For me, this is still the Farrellys’ best movie – and easily a high point for mercurial star Jim Carrey as well. A sweet but frustrated Rhode Island State Trooper (Carrey) develops an “evil” split personality, which causes trouble when both of him develop an attraction to the beautiful fugitive (Rene Zellwegger) they’re supposed to be escorting cross-country. This is the movie where the Brothers seemed to fully cut loose on what’s become a formula of their projects (New England settings, buddy cameos, plus-sized runtimes) but when it’s on, it’s just on.
Nah, that was us – we did that.
– on whether a decidedly Farrelly-esque gross-out gag was in the original Hall Pass script, or added in their re-write
Shallow Hal (2001)
Even back then, Hollywood still didn’t know precisely what to do with Jack Black. He’s a looks-obsessed would-be ladies man hypnotized into being able to see people’s “inner self,” which leads to romance with an elephantine girlfriend (Gwyneth Paltrow in an unconvincing fat suit) who he perceives as a goddess (i.e. “regular” Gwyneth Paltrow). Cute enough idea, but the joke is old after a few minutes.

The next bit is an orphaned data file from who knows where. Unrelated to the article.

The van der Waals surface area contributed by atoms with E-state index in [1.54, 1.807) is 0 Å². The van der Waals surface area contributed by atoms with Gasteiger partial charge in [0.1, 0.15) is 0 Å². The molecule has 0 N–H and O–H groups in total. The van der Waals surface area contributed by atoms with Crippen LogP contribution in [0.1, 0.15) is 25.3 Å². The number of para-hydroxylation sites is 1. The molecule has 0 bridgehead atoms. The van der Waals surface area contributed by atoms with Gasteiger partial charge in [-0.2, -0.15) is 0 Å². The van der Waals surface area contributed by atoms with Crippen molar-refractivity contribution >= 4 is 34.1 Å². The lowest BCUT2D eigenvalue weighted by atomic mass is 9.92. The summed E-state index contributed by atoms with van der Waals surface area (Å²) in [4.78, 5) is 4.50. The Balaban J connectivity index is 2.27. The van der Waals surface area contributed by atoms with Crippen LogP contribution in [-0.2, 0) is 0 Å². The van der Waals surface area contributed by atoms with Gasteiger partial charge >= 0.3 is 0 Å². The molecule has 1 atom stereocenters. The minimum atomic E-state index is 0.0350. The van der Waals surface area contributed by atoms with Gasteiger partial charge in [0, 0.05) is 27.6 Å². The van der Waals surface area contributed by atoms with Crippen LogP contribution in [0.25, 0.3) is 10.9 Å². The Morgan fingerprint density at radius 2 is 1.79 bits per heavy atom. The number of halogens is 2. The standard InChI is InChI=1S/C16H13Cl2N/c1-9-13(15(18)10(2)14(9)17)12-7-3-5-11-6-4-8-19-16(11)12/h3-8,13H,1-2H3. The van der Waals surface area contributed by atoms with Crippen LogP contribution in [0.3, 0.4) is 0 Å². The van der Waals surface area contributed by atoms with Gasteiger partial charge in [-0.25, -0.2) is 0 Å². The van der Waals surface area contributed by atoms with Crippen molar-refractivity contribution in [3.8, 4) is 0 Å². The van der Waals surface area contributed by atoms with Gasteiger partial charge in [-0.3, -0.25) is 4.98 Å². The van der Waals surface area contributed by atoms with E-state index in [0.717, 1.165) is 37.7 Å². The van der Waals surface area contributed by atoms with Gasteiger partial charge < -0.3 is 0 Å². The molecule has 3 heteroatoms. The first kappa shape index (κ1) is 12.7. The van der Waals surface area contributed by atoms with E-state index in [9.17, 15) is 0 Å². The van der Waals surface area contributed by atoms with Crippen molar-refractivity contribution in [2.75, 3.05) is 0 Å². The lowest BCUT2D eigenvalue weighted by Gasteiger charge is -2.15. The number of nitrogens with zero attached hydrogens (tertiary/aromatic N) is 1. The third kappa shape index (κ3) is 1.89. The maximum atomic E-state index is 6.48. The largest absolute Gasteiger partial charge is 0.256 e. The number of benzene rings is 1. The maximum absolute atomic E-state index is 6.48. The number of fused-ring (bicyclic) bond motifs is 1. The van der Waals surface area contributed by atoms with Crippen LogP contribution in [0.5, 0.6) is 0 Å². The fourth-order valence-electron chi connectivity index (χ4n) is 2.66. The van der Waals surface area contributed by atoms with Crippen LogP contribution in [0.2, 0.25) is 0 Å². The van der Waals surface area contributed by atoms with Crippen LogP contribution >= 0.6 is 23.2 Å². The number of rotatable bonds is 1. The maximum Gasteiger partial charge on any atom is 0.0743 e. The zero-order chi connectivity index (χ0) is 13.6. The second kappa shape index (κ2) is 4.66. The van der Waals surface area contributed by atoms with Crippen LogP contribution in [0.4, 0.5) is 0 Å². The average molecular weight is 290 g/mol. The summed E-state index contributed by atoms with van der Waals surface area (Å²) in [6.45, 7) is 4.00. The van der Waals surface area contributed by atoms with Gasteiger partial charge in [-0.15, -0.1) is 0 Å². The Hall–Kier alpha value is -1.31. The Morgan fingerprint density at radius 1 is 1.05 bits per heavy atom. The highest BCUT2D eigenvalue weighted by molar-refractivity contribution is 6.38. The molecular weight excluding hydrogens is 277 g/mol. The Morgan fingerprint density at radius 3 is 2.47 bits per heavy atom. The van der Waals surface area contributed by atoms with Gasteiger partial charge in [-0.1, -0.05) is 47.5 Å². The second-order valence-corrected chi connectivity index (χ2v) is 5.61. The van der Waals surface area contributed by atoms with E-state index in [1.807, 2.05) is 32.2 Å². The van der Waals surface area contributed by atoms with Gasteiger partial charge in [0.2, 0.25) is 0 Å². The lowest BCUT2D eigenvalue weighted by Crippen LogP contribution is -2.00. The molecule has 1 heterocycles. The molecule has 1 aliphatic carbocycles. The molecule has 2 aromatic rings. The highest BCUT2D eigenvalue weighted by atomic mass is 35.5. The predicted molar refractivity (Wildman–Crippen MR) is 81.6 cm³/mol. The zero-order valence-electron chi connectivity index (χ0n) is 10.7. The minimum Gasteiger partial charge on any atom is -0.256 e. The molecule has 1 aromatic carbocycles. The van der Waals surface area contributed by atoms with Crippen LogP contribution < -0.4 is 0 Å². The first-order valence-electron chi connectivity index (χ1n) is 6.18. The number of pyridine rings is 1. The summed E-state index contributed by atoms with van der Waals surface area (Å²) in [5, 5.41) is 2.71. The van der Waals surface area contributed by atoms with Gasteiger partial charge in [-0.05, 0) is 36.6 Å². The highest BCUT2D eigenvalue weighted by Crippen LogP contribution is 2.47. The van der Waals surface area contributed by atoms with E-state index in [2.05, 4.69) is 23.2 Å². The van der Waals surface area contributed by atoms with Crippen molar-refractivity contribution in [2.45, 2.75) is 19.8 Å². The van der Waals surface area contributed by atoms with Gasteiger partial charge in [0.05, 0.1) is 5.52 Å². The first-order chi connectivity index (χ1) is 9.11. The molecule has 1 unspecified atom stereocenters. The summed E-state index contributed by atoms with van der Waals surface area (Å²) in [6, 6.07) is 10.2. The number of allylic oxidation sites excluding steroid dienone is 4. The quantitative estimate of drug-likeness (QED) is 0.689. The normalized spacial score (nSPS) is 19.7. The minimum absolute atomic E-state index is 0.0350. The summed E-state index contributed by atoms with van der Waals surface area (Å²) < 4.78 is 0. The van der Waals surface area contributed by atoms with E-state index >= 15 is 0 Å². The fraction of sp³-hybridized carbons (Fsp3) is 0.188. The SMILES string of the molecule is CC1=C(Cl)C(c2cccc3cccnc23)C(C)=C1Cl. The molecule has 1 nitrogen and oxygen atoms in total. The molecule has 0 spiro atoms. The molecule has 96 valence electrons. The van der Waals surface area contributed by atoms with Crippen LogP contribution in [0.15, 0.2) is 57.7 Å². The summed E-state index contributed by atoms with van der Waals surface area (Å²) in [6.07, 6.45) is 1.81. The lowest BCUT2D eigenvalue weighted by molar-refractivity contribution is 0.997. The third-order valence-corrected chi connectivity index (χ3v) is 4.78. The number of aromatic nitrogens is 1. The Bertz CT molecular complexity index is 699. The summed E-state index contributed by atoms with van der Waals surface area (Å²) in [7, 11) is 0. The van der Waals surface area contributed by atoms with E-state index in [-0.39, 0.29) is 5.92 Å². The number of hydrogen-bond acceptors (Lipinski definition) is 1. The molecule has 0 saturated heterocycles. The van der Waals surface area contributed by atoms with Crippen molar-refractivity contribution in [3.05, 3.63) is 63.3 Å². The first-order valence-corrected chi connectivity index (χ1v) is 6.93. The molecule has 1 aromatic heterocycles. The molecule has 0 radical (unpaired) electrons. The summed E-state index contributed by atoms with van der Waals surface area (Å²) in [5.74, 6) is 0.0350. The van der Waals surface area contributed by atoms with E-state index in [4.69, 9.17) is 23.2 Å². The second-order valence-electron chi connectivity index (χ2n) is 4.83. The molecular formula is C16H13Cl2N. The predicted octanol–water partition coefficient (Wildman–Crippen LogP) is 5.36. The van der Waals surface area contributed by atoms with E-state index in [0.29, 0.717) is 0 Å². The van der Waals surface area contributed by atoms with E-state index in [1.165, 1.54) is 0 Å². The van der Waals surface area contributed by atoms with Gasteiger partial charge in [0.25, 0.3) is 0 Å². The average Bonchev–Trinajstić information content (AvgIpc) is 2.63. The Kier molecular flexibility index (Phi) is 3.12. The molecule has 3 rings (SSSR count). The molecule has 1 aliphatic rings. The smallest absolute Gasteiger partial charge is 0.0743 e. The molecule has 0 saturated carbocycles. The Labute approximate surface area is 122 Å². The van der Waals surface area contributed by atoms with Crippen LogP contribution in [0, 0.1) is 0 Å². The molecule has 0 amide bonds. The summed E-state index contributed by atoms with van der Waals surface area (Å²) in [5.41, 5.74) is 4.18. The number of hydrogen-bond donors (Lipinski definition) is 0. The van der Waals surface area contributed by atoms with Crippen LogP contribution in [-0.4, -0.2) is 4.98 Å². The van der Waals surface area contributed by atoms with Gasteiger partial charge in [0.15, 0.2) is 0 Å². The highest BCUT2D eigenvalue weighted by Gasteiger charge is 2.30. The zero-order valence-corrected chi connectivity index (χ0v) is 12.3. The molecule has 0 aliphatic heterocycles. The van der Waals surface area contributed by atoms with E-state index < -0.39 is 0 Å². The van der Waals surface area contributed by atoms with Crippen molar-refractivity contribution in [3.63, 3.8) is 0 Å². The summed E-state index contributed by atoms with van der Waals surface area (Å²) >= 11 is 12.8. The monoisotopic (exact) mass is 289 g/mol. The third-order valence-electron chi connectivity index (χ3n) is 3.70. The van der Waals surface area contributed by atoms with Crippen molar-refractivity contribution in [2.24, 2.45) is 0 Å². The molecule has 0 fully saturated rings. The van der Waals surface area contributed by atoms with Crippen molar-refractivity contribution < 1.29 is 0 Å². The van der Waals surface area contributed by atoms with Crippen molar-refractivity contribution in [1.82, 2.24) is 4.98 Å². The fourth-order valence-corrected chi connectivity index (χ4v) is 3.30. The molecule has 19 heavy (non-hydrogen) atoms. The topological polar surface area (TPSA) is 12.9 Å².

Stuck on You (2003)
Whether consciously or not, this considerably less-raucus PG-13 entry was widely viewed as an attempt by the Brothers to work outside their “body humor” formula, with mixed but mostly-worthy results. Matt Damon and Greg Kinnear are conjoined twins from Martha’s Vineyard who move to Hollywood so one of them can try making it as an actor. As you might expect, they run out of the expected physical comedy bits well before it’s over, but it’s hardly a chore to sit through.
Fever Pitch (2005)